February 26, 2005

Cron and mySQL Database Backups

As anyone with much computer experience knows, file backups are a good thing, and better too many than none. This bit of good sense applies absolutely to database websites, where the content of nearly your entire website is contained in a database on your web server and nowhere else. If something happens (for instance, if the database gets corrupted), you’ll get to experience the thrilling -poof!- of lost data. Sure, there may be a backup on the server, but that’s a maybe, so planning for the future is always good.

How you back up your database is your choice; many web hosts offer automated solutions. Me, I have some virtual private servers, so whatever might be automated is going to have to be automated by me. I’ve been playing with various options but, interestingly enough, just found a link in my server logs (as an Internet marketer, you *do* read your server logs, don’t you?) and found a link to BloggingPro.com — specifically, a post that just happened to be about database backup scripts on *nix.

So. My preferred method of backing up databases and other server tasks is via SSH line commands. I prefer it because, while a nice GUI interface may spare you the pain of having to understand whatever you’re doing and then doing it manually, the interface somewhat masks what’s going on — and I like to know precisely what’s happening. So, line commands first, interfaces later. Maybe. The thing is that server syntax — the precise commands used to achieve an end — seem to vary somewhat from server to server. Miss a character and the command bombs out. So, on my FreeBSD server, using the mysqldump functionality, this line command works via SSH to create a “dump” file of the entire database in ASCII format in whatever directory you’re in; no need to go into mysql or to specify *where* the database is:

mysqldump -u root -p DATABASENAME > BACKUP.sql

(Courtesy of ModWest Hosting.) Remembering that I’m not a server guru, here’s the translation:

mysqldump — start the dump sequence
-u — specifies a user
root — the user
-p — specifies that it should ask for a password
DATABASENAME — specifies the specific database
> — kind of a “to” symbol
BACKUP.sql — the new file name for the dump results

Hint: if you’ve ever changed the main server password, root’s password is likely to be the *original* one.

Now, since typing line commands into a server on a regular basis is not a good plan (I’m a big city kinda girl, doncha know), my next move was to write a shell script to run the above via the server’s cron function at intervals of my choosing, which is precisely where our unknown friend from BloggingPro.com came in. Nice, eh? Just remember that you may have to play around with his line commands before it works on your server.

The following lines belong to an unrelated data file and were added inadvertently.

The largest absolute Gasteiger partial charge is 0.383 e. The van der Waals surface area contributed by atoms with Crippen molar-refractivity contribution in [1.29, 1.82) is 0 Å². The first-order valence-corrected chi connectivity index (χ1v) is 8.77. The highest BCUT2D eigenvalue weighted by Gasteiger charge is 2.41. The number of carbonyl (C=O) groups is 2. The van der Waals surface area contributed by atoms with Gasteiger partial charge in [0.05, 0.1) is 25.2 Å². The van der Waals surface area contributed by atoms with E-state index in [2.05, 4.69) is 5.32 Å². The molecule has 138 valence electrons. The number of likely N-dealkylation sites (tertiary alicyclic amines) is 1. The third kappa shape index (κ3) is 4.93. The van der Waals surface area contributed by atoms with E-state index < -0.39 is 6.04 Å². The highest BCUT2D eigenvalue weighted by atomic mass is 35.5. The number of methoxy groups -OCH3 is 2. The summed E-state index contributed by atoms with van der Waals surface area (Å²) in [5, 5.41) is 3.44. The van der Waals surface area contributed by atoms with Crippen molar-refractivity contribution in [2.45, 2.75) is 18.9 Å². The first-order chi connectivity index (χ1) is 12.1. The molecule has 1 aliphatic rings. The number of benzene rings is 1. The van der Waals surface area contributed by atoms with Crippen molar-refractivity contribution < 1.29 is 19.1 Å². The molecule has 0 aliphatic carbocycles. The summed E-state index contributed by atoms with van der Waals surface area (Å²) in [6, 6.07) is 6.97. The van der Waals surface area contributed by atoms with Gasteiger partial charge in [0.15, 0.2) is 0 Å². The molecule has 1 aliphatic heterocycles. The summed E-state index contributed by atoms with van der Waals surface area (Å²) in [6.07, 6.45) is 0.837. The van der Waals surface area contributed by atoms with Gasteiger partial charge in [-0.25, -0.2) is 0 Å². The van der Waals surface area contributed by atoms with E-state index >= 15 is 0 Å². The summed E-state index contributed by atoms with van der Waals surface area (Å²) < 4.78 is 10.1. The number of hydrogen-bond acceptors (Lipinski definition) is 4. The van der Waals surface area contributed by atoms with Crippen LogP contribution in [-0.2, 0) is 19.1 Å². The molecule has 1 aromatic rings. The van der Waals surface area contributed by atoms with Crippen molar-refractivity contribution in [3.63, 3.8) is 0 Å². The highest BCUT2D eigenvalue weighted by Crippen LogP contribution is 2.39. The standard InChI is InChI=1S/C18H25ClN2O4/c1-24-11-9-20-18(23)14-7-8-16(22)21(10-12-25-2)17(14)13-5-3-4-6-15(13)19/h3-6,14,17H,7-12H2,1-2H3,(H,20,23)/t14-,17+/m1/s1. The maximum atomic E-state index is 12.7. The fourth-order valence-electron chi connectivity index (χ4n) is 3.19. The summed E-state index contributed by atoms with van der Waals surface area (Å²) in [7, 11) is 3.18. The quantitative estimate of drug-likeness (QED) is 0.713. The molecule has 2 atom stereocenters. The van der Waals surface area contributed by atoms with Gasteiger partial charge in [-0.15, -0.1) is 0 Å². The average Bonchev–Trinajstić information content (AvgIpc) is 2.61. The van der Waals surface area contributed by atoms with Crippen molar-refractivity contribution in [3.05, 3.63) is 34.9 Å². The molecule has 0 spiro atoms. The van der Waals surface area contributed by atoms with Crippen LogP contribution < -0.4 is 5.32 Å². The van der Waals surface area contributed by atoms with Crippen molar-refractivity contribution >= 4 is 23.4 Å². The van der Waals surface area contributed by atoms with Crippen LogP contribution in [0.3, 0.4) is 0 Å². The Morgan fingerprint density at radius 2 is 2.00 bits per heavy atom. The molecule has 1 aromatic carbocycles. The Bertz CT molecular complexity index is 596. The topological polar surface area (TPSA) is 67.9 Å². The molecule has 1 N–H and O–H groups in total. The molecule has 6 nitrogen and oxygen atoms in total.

Cron mySQL backup script on *nix

#/bin/sh
/usr/local/bin/mysqldump -uroot -pROOTPASSWORD –opt DATABASENAME > BACKUPNAME.sql
/usr/bin/gzip BACKUPNAME.sql
/bin/mv BACKUPNAME.sql.gz MYBACKUPS/`/bin/date +BACKUPNAME.sql-%Y%m%d.gz`

You’ll have to ensure that the pathnames are correct (e.g., /usr/local/whatever).

What the above does is request the mysqldump sequence by root, give root’s password, and then specify the database and the final .sql file output name.

Then (I told you I was a city girl), it gzips the backup, then moves it to an existing folder (here, MYBACKUPS) with the date appended.

Nice and tidy, eh?

<added> Some references on restoring the mysqldump file:

This code should work on a VPS, but you’ll have to allow for server location of the particular programs (usr/local/whatever — see the encoding above):

gunzip wordpress.sql.gz
mysql < dbname.sql

Update: You *may* run into a situation where the database doesn’t restore with the above commands. One solution (given graciously by an amiable Verio tech) is to add the following to the top of the mysql dump file:

use DATABASENAME

That said, this is what works on some servers: log in to server as root, but do not go into mysql:

mysql -u root -p -D DATABASENAME < DUMPNAME.sql

Hit Return/Enter, you’ll be prompted for your password, and life is good.

34 Comments to "Cron and mySQL Database Backups"

  1. wolfgang.lonien.de » Blog Archive » Automated backups for Wordpress says:

    […] might want to back that up. Look at the tips from Diane Vigil, and/or from Blogging Pro (she points to the latter). Note that you […]

  2. Kevin says:

    Diane,

    This is a great article on database backups. What do you do when the amount of space required for a complete database dump approaches the amount of free disk space on the system?

    I am starting to run into this problem with my system and I am trying to devise a now backup strategy.

    Thanks,

    Kevin

  3. DianeV says:

    Thanks; I thought it would be of help.